Education: How much is enough?

Many people think writers have more education than other people. Well, yes, they do. But the real question is what and where did they receive their education? The 'what' comes in handy to craft the stories. The 'where'? It is everywhere.

When writing begins, the crafting starts.

Crafting a story begins with an idea. Then we put the words on the page. The words may be planned and tidy or messy and sloppy. The parts of a sentence may be all neat and orderly or slapdashedly placed with fragments and words misspelled. It doesn't make any difference. The important part is the story. The education with words will come, either in the beginning or by the end.
If one is educated in words prior to writing, then one might be able to craft phrases that are lilting and heartfelt, colorful and imaginative, maybe even correct in their grammer. That is the eyes, skin, and hair of a story. There is also the way a story moves, breathes, and sighs to contend with. Quite often those with minor word educations can toss the characters around like smitten beauty queens languishing in a pirate's berth or men of action throwing the reigns to the ground as they dismount with sword at side, never realizing that throwing yourself off a horse with a sword on your belt might cause a little difficulty as it gets caught in the saddle or jabs a horse's parts. See, now that poor writer has to figure out how to get their hero to the ground on his feet and not jab a portion of their horse's anatomy while dodging their steeds sidestepping hooves. Education strikes again. This time about horses, swords, and getting on or off a horse. Do you know why horses are mounted from the left side? To avoid the issue just described. A left-handed swordsman would need to give it go from the right side. A writer of such a story would need to familiarize (another word for educate) himself about horses, riding, swords, and how to use them.
How about education in fire arms? There was once an entry for a writing contest that had a huge hole blown in a door because someone inside the store was shooting at a raccoon that had mysteriously managed to be in the store. A huge hole blown in a wooden door might look great in a movie, but it can't really happen. Any door strong enough to be on hinges isn't delicate enough to have a huge hole blown in it by a shot gun. Shot guns shoot shot. Shot is usually pellets. The largest pellets are usually the size around as a little finger. There might be nine of those in a shotgun shell. How could you make a hole in a door large enough to step through with only that? So what is the real lesson--veracity. The stories have to have believability.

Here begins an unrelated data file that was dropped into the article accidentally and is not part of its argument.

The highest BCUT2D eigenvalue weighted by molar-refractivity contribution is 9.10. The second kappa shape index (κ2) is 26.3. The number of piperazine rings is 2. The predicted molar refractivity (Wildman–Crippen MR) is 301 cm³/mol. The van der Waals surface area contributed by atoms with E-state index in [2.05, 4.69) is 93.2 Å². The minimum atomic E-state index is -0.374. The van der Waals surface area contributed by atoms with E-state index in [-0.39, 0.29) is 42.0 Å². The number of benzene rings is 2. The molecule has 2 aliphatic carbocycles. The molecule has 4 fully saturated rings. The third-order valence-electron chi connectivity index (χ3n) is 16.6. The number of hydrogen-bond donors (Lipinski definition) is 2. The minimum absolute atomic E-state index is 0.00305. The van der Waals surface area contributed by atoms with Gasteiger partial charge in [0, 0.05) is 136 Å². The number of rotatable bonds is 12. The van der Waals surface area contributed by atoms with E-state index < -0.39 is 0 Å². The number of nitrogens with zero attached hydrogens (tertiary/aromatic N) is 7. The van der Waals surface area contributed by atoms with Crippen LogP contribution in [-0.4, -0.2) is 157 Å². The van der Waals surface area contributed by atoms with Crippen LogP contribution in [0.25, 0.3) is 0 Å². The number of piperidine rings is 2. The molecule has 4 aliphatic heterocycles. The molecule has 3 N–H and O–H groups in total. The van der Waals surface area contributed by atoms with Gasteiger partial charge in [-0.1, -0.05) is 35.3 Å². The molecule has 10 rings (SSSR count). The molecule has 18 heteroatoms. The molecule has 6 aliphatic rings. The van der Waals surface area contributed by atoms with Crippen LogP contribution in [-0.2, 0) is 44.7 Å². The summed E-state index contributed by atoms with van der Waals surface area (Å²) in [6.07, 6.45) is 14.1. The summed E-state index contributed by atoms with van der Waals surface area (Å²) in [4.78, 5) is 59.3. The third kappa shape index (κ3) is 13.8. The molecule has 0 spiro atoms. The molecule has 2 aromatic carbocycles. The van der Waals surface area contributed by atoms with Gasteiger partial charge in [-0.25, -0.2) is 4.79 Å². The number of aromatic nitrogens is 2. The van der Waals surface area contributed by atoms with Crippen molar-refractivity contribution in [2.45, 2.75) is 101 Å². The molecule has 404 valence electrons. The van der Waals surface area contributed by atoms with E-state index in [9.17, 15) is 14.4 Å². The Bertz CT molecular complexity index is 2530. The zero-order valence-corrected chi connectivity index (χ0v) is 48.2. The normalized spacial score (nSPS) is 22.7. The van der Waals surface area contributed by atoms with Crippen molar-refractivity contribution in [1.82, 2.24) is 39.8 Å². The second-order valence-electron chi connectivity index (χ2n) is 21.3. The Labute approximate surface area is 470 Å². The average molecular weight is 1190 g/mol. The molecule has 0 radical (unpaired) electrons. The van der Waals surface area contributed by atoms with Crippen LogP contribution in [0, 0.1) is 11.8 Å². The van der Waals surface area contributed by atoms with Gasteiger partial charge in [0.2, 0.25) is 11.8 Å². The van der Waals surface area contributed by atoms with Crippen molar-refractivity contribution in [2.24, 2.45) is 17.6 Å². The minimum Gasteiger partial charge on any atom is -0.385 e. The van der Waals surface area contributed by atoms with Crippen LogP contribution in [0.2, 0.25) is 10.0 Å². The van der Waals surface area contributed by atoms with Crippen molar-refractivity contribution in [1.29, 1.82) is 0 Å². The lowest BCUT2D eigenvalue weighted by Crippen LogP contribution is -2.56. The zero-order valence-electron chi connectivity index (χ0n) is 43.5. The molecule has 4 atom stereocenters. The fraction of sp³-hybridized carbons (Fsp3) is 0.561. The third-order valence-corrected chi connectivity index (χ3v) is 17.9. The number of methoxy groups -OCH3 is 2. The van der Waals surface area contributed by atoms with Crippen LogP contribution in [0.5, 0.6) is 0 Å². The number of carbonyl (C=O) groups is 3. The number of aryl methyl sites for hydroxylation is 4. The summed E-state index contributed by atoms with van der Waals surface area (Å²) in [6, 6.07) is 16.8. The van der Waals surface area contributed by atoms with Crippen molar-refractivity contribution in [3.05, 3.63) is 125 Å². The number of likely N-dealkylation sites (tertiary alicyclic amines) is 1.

How about education in reading theory? One is the suspended disbelief theory. That theory teaches us that when a reader picks up a piece of fiction to read that they are ready to suspend disbelief (not toss the book down) long enough to have a false belief in a story. This suspension of disbelief happens most notably in fantasy, science fiction, and historicals. Those types of books have to make enough logical sense for the reader to maintain their fiction as believable. A writer will need to be educated about logic.
A writer will need to be educated on how to do research. Most of us didn't wake up one morning knowing how to do it.
If a writer didn't know about grammar, spelling, and punctuation in the beginning of their writing careers, they will certainly need that education by the end. They are the blueprint markings that make sense of a story.
It is possible to be overly formally educated with words. Often the problem is that words that come to the paper are too stilted to make fine reading. This kind of thing happens because writing a novel is messier. They are not like essays or instructions for how to put hair dye on your hair. The writing has to make entertaining sense or pack emotional impact for the reader. A novel that reads like an essay might put a novel reader to sleep. An ad for hair dye might be exciting, might have a little mystery, it might even have a satisfactory ending, but the length--ah, too short.
Quite often those of higher schooling get a little snobbish about who can write and who cannot. Quite often those of little formal schooling get caught in a tailspin of despair thinking they don't have what it takes to write. Everyone and anyone may write a fantastic, well loved story. The education, which can come from anywhere at anytime, combined with desire, and drive is that which is needed to craft a fantastic, well loved story.


Sharon N said...

Learning the craft, researching your ideas and putting it on paper is the thrill of telling a believeable and exciting story. I agree with you. Everyone who has the desire and puts forth the effort can write.
Thank you for a great blog.

Pat Davids said...

Nina, you are dead on. We never stop learning as writers or at least we shouldn't.

Starla Kaye said...

Nina, another excellent post with lots to think about. I like to believe I never stop learning in life, especially as a writer.